Frankenstein: Or, The Modern Prometheus is framed as a series of letters written by polar explorer Robert Walton to his sister, Margaret Saville, who is home in England. He relates to her his adventures, including a story told to him by a young man, Victor Frankenstein, whom his ship has rescued from the polar ice.
As a young university student at Ingolstadt, in Bavaria, Frankenstein is determined to find the secret of life. He studies constantly, ignoring his family back in Geneva, Switzerland. He steals body parts from charnel houses and medical laboratories, then uses the power of electricity to create a living being. He immediately knows he has erred: His creature is ghastly. It leaves Frankensteins quarters, but not his life.
Frankenstein next sees the creature back in Geneva, where he has returned following the death of his young brother William. Although a servant girl, Justine, is accused of causing Williams death, Frankenstein sees the creature lurking near the place of the murder and knows he is the killer. Frankensteins anguish is intensified when innocent Justine is executed for the murder. In his agony, Frankenstein leaves home to wander in the mountains. The creature confronts him and tells him his own story.
After leaving Ingolstadt, the creature wandered throughout the countryside. He discovered quickly that he was frightening and repugnant to humans and took to traveling at night and hiding during the day. The creature learned to speak and to read during a long stay in a hovel attached to a poor farm familys hut. During his stay, he performed many kindnesses for the family and felt sympathy for their poverty. He befriended the old father, who was blind. As soon as other family members returned and saw him, they fled. In anger, the creature set their farm on fire.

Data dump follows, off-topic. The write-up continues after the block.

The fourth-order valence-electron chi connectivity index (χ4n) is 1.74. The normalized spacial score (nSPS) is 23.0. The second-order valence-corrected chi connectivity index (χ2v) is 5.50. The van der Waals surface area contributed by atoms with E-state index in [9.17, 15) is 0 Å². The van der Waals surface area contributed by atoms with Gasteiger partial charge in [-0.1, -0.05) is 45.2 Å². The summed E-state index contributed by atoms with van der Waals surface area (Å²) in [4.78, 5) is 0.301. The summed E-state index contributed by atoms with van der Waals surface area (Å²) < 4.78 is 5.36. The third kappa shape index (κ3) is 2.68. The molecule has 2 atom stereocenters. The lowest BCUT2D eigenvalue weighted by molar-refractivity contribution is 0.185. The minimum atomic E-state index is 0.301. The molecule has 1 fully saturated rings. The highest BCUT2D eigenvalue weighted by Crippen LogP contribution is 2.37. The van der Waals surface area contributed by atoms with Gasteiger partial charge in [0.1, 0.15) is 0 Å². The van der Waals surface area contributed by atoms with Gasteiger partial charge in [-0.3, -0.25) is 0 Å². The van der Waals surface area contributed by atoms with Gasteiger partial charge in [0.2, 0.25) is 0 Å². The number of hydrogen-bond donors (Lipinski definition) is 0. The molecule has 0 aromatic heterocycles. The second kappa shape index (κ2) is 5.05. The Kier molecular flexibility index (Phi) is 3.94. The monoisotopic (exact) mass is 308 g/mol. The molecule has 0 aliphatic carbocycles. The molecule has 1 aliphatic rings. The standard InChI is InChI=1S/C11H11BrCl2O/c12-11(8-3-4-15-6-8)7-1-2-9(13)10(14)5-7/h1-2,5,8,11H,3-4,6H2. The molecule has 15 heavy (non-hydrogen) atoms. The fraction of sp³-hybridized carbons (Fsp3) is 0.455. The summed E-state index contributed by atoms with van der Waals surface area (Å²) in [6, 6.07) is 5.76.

He made his way to Geneva, saving a small child from drowning along the way. Every time he tried to perform an act of kindness, however, he caused a reaction of horror. On the mountaintop, the creature begs Frankenstein to make him a mate so he need not be lonely. Then, he says, he will leave humankind alone and live with his mate in seclusion. If not, he says, he will be with Frankenstein on his wedding night.
Frankenstein promises to make him a mate but questions his wisdom. He travels to England with his friend William Clerval, then goes alone to an isolated spot in Scotland to carry out his promise.
He cannot finish the job. He abandons it and prepares to return home. The creature, infuriated by Frankensteins unwillingness to keep a promise, kills Clerval, then returns to Geneva to kill Frankensteins bride, his adopted sister Elizabeth, on their wedding night.
The tragedy and the guilt are too much to bear. Frankenstein resolves to pursue the monster until one of them is dead. He travels by dogsled across the snowy expanses of Russia toward the North Pole. He is picked up by Robert Waltons ship during his pursuit and dies on the ship after telling Walton his story. The creature appears and tells Walton of his remorse for his deeds, then sets off into the cold to build his own funeral pyre.